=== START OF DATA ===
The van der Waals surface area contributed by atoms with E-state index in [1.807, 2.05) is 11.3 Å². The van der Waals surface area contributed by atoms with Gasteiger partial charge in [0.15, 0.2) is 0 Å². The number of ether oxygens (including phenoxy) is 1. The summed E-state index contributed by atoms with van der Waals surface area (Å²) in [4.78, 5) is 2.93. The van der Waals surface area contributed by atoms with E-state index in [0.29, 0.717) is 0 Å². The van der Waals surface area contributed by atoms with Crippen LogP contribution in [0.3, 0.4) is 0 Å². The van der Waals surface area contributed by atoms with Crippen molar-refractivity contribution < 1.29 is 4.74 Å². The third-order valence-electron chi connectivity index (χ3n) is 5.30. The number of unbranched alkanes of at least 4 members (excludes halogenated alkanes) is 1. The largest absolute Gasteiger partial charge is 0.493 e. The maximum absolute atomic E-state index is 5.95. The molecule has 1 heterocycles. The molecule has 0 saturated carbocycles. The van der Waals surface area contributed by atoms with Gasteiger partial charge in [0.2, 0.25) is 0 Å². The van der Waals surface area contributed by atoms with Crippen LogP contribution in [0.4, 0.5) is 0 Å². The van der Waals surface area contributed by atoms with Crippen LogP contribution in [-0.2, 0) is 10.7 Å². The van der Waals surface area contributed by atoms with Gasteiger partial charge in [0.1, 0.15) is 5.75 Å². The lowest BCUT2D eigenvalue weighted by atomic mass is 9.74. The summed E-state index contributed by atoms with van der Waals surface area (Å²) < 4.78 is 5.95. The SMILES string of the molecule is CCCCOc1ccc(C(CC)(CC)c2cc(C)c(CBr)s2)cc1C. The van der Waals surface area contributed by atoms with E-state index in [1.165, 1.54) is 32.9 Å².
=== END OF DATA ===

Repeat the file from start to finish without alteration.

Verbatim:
The van der Waals surface area contributed by atoms with E-state index in [1.807, 2.05) is 11.3 Å². The van der Waals surface area contributed by atoms with Gasteiger partial charge in [0.15, 0.2) is 0 Å². The number of ether oxygens (including phenoxy) is 1. The summed E-state index contributed by atoms with van der Waals surface area (Å²) in [4.78, 5) is 2.93. The van der Waals surface area contributed by atoms with E-state index in [0.29, 0.717) is 0 Å². The van der Waals surface area contributed by atoms with Crippen LogP contribution in [0.3, 0.4) is 0 Å². The van der Waals surface area contributed by atoms with Crippen molar-refractivity contribution < 1.29 is 4.74 Å². The third-order valence-electron chi connectivity index (χ3n) is 5.30. The number of unbranched alkanes of at least 4 members (excludes halogenated alkanes) is 1. The largest absolute Gasteiger partial charge is 0.493 e. The maximum absolute atomic E-state index is 5.95. The molecule has 1 heterocycles. The molecule has 0 saturated carbocycles. The van der Waals surface area contributed by atoms with Gasteiger partial charge in [0.2, 0.25) is 0 Å². The van der Waals surface area contributed by atoms with Crippen LogP contribution in [0.4, 0.5) is 0 Å². The van der Waals surface area contributed by atoms with Crippen LogP contribution in [-0.2, 0) is 10.7 Å². The van der Waals surface area contributed by atoms with Gasteiger partial charge in [0.1, 0.15) is 5.75 Å². The lowest BCUT2D eigenvalue weighted by atomic mass is 9.74. The summed E-state index contributed by atoms with van der Waals surface area (Å²) < 4.78 is 5.95. The SMILES string of the molecule is CCCCOc1ccc(C(CC)(CC)c2cc(C)c(CBr)s2)cc1C. The van der Waals surface area contributed by atoms with E-state index in [1.165, 1.54) is 32.9 Å².